Does your content spark joy, or is it time to let go of the things that are cluttering your editorial calendar? We have some spring-cleaning tips that’ll leave your content strategy unburdened by the old, and working for you in the months to come.
What’s the (content) life you want?
Marie Kondo’s KonMari method starts clients off by asking them what their life’s wishes are, and the motivation behind those wishes. We talk about the “why” in business a lot, so this should seem familiar! If you haven’t already, think about the goals that inform your content marketing: from social media to podcasts to video to blogs. (Hint: the goal should never be something that sounds like “have a podcast.”)
Put it all on the “bed”
Do a complete inventory of all the campaigns, ongoing touchpoints, and odds and ends you’ve released in the last year. This could mean a collaboration with multiple staffers or even across teams – you’re looking for a fulsome picture of everything that you’re up to content-wise. Go back to your answer to the above, and see if these fit with your strategy goals in purpose, execution, and success.
For example, if one of your goals is to increase inbound leads to the “Free Quote” area of your website, how many of your content pieces trying to achieve that goal are talking about pricing?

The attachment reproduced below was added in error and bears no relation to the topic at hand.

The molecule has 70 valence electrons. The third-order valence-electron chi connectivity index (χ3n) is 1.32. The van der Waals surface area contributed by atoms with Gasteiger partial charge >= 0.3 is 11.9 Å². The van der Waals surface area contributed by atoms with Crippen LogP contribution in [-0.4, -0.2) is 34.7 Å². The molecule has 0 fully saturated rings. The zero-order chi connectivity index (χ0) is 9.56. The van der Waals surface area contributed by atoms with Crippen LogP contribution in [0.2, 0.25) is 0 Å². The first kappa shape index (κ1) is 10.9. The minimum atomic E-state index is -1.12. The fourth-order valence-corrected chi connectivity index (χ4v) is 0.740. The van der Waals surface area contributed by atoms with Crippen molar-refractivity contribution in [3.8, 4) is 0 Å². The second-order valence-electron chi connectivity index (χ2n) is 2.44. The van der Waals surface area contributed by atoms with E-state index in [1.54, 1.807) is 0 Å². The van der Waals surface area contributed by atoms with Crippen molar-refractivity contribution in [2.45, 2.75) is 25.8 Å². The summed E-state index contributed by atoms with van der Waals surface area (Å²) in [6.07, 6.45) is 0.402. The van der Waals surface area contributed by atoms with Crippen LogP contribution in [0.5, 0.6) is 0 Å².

Use the head and the heart
KonMari is about asking both quantitative questions (“when was the last time I used this?”) and qualitative ones (“does this object make me excited to own it?”). We’re used to thinking of our content in terms of quantitative performance analytics (views, clicks, conversions). You also need your gut feeling to guide you, especially when acting on those analytics means putting a stop to a content piece.
Going back to our hypothetical “Free Quote” page, you might see that your last promotional video had a ton of views and comments, but you remember several recent customers requesting a quote mentioning the Facebook Live session you did about it. Even if that session didn’t have a lot of viewers at the time, it’s clear that the people who did turn up took a lot from it.
Thank it (and your employees) for its service
A huge part of the KonMari method is thanking your old items for what they did for you, and with content, it’s no exception. Make it clear to the staff involved that you recognize the hard work that went into an ongoing piece when retiring it. Use the lessons you gained from what did go right to fine-tune future initiatives.
How do you intend to spark a revitalized content strategy? Share your goals with us @mediaface on social media.